Write the music you love, perform for people for feedback, and keep your perspective that the business of selling art might be more about compromise than about creativity. Look at Hollywood movie making, as an example.

Play because you have to and enjoy what you play - Cheers, Toby

January 11 | Registered CommenterToby Elwin

Were you awake when you wrote this, Bob?

January 12 | Unregistered CommenterJustin Boland

Yup. I was very much awake when I wrote this. Why do you ask, Justin?

January 12 | Unregistered CommenterBob Baker

Number 6 is unfortunately, one of the most overlooked. This is where you fail to realize that what you're doing isn't working, only to find that another year has passed with little to no results.

Why not put a mere 20% of your energy into doing these steps - that in the long run - will increase your effectiveness by 80%. Work smarter, not harder!

The only garunteed outcome is that if you do nothing then nothing is what you achieve.

This is great post for those that need a framework to rationalise thier working towards thier goals. To back up the post I have found that both in education and outside in the big bad world the real motivator is achivement and that only happens when you set small achivable goals and go step by step.

January 13 | Unregistered CommenterAndrew Atkins

That's a good set of basics, and well-rendered.

I've been doing my own goals for this year, following a fairly similar process that incorporates the same principles. I like what I'm seeing about how 2010 is going to go, based on that, and it's definitely helping me focus my day-to-day activities.

January 13 | Unregistered CommenterLoren Davidson

If you can play 4 times a month and generate $3,000 from those are definitely a successfull in socal most bands I know are asked to pay that amount to the venues inorder to play.

January 13 | Unregistered CommenterTaz Taylor

Your points are clear and comprehensive and as you suggest "keep doing 5, 6 and 7". In fact I was just about to sit down and review last year's goals and set new ones for next year. It's too easy to get diverted. I will post this out to the newsvine with your permission,Bob, where I have a column that references good articles for indie musicians. It's amazing how far musicians could get with these simple steps even before they look for a manager who is more than a babysitter.

January 13 | Unregistered CommenterJackie Henrion

My husband is a mucisian. He sent this to me for him to look over later on tonight...little does he know that I will use it too!! I think this outline is excellent even for those that aren't musicians! I am going to start my own business soon and I am getting hung up on exactly where to start. I keep looking at the huge picture instead of the little details, thinking it will be impossible and get discouraged. I can see now that my dream IS obtainable! Thanks Bob!!

January 13 | Unregistered CommenterKat

I love this post. Just what my music friends and myself needed. Im a producer, singer/songwriter, working in my first solo project. Producing, writing, and performing everysong is verrryyy hard on me. Not to mention work I still do for other artists. Its discouraging at times feeling like Im moving in a circular motion, like im making no REAL progress. This post reminds me that small goals make big ones, and foresight manifests visions. This was reassuring/refreshing. Im thankful. Peace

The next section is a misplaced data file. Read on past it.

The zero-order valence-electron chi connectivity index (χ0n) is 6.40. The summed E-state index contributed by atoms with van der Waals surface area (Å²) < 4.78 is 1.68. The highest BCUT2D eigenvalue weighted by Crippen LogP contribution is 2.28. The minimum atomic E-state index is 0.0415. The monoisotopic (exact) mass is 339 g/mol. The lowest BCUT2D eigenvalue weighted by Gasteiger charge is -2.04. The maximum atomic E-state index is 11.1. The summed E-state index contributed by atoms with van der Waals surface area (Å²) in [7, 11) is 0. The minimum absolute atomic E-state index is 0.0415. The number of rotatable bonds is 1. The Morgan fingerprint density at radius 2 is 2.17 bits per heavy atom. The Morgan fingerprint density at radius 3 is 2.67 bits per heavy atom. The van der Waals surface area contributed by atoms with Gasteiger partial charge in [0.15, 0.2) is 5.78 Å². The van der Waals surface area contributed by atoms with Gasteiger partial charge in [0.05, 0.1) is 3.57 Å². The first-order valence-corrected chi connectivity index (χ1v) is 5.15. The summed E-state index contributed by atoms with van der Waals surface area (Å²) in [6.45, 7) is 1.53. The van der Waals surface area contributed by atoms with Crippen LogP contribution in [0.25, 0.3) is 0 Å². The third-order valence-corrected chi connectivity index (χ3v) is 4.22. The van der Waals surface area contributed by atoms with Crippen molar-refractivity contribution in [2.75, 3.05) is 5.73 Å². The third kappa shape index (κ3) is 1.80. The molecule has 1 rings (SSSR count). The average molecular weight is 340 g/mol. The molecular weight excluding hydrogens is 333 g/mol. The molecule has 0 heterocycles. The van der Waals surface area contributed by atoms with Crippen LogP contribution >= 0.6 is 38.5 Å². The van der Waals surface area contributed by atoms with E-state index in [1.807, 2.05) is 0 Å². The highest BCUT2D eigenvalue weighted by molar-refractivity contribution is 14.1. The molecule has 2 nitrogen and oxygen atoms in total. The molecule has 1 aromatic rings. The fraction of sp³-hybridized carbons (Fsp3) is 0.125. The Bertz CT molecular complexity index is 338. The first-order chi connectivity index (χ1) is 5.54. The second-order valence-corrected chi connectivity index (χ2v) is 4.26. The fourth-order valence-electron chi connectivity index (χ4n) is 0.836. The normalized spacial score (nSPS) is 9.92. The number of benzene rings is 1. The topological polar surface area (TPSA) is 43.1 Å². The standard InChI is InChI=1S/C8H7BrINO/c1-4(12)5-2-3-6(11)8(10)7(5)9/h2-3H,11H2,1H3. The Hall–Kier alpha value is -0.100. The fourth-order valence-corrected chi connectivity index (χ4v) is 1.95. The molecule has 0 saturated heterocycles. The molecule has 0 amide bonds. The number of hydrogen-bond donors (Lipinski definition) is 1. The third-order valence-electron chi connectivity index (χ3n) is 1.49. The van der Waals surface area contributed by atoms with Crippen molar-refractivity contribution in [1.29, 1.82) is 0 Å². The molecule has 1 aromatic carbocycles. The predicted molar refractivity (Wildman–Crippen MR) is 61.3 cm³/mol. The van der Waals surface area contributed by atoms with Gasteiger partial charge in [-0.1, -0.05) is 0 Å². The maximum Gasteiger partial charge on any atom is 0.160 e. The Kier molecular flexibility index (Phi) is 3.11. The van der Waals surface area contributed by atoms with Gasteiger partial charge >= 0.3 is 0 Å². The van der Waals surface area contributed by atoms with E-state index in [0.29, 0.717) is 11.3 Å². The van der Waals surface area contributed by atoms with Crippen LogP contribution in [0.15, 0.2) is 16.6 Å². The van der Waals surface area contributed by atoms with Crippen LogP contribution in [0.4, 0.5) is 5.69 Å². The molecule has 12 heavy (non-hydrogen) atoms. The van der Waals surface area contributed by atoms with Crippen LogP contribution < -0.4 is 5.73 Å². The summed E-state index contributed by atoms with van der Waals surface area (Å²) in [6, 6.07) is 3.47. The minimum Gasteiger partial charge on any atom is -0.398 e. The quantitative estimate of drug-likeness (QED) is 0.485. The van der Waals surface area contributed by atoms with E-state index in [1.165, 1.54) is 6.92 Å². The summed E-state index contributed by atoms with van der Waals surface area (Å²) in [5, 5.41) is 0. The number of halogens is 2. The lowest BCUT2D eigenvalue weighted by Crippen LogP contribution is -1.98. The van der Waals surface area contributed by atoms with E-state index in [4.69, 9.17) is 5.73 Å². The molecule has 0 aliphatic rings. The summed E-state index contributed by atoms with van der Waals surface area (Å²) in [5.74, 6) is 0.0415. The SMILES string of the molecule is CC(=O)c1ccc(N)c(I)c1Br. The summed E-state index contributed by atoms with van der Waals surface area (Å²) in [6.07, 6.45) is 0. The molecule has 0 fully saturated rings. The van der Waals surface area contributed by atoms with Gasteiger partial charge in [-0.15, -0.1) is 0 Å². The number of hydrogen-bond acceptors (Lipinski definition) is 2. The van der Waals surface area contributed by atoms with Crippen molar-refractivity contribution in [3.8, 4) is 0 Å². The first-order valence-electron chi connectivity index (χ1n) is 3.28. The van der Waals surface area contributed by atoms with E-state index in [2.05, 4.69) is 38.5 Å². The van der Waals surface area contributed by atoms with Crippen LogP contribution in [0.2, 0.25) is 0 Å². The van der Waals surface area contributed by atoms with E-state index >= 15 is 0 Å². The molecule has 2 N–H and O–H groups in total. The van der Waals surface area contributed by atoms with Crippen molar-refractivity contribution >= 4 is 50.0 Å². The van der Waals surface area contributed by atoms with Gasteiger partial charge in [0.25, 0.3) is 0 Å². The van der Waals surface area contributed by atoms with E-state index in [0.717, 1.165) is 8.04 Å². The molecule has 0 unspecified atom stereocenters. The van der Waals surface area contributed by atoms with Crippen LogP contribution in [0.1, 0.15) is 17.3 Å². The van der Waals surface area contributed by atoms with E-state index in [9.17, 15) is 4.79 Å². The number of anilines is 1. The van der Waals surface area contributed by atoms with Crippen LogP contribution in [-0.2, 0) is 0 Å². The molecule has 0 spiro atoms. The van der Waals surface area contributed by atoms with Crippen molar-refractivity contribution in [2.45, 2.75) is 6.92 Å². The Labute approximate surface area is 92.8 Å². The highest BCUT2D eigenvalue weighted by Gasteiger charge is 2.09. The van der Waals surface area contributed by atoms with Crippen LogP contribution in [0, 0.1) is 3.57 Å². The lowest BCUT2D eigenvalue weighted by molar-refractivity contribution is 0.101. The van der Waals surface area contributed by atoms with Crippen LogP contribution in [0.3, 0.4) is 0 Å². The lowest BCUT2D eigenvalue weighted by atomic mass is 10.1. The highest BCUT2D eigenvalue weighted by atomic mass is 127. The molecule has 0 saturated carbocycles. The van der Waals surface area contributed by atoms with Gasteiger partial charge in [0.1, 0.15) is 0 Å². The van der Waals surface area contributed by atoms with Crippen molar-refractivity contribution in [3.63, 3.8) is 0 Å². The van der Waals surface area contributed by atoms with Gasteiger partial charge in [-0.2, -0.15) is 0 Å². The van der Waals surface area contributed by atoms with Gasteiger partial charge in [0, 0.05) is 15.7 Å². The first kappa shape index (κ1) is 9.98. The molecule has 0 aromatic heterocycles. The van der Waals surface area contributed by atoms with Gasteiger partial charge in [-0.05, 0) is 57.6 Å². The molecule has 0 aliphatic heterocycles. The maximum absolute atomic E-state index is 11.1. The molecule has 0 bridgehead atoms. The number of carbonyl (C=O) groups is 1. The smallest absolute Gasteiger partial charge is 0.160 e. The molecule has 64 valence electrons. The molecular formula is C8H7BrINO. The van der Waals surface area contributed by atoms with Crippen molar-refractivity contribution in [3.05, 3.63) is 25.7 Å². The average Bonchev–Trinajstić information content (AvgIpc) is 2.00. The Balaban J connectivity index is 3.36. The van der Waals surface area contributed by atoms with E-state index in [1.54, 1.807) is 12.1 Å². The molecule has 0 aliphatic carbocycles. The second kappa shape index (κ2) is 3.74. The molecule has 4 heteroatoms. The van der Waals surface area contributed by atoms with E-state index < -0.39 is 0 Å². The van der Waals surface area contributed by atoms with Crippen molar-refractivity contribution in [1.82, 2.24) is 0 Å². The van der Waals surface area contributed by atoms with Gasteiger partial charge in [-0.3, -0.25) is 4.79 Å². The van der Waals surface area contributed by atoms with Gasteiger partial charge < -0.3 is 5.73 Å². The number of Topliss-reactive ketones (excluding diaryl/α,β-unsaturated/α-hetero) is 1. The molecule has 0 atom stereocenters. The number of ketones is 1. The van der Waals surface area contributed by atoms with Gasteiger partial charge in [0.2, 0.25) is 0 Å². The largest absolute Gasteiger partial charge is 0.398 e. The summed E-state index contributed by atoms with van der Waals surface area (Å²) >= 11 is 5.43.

January 14 | Unregistered CommenterChaz Vqn QUeen

I think you forgot to add: Rule #8: Don't suck. :)

January 14 | Unregistered Commentermypetrawk

Awesome post!
I am not a musician but I am writing and taking on several challenges that I am discovering I need to set goals for. Your post has helped me streamline the process! I am going to re-evaluate my 2010 and set much more concise goals for what I want to achieve in it. I am doing well so far and I dont want to lose the momentum! Thanks for your thoughts.


January 16 | Unregistered Commenterjeanie

Excellent Post! It was clear and suprisingly simple! Ill let you know what my results are when in a few months.


March 29 | Unregistered CommenterXj

Liked your post alot mate, good work!... I'm currently in a 3 piece rock/alternative/grunge band (I play drums, we have a bass and rythm guitarist (who only plays simple power chords and is still very much firm footed in the grunge era, plus they cant sing at all) and have been following the guitarists plan for about 2 years now with no success. He wants to spend $1800 on an EP that will hope fully (bring more fans and get 'our name out there')

I read elsewhere, that success is not doing what 97% of people out there are doing but taking that 'risk' and doing what might seem 'completley and utterly a waste of time or money' becasue that 3% of truly sucessfull people know what it takes.

I started envisioning a long term goal for my band to be able to play at Woodford Folk Festival (semi pro festival - many styles/genres :)) within 3 years, now this seems impossible to the other two members but i told them it sort of forces us to work together as a well oiled team towards my/our vision (?)

I suggested we get on board a lead guitarist to further our musical taste/melodies etc. also making the music a bit more enjoyable to listen to :P....

Although the guitarist who disagrees with me on this idea 100%, Im thinking of just taking action, finding a lead guitarist - bring him to the jam - and let the whole thing blend together.

Even though we had plans to make an EP as just a 3 piece, I do not think that a world of clever marketing or any sort of tour will bring us to success unless we actually sound good. (in my opinion).

What does everyone think? Should I do things how i think they should be done or follow the plan of doing the EP as a three piece and hope that the next 8 months will solve our problems?


This post has given me a big optimistic boost! Thanks a bunch!

September 26 | Unregistered CommenterOttsworth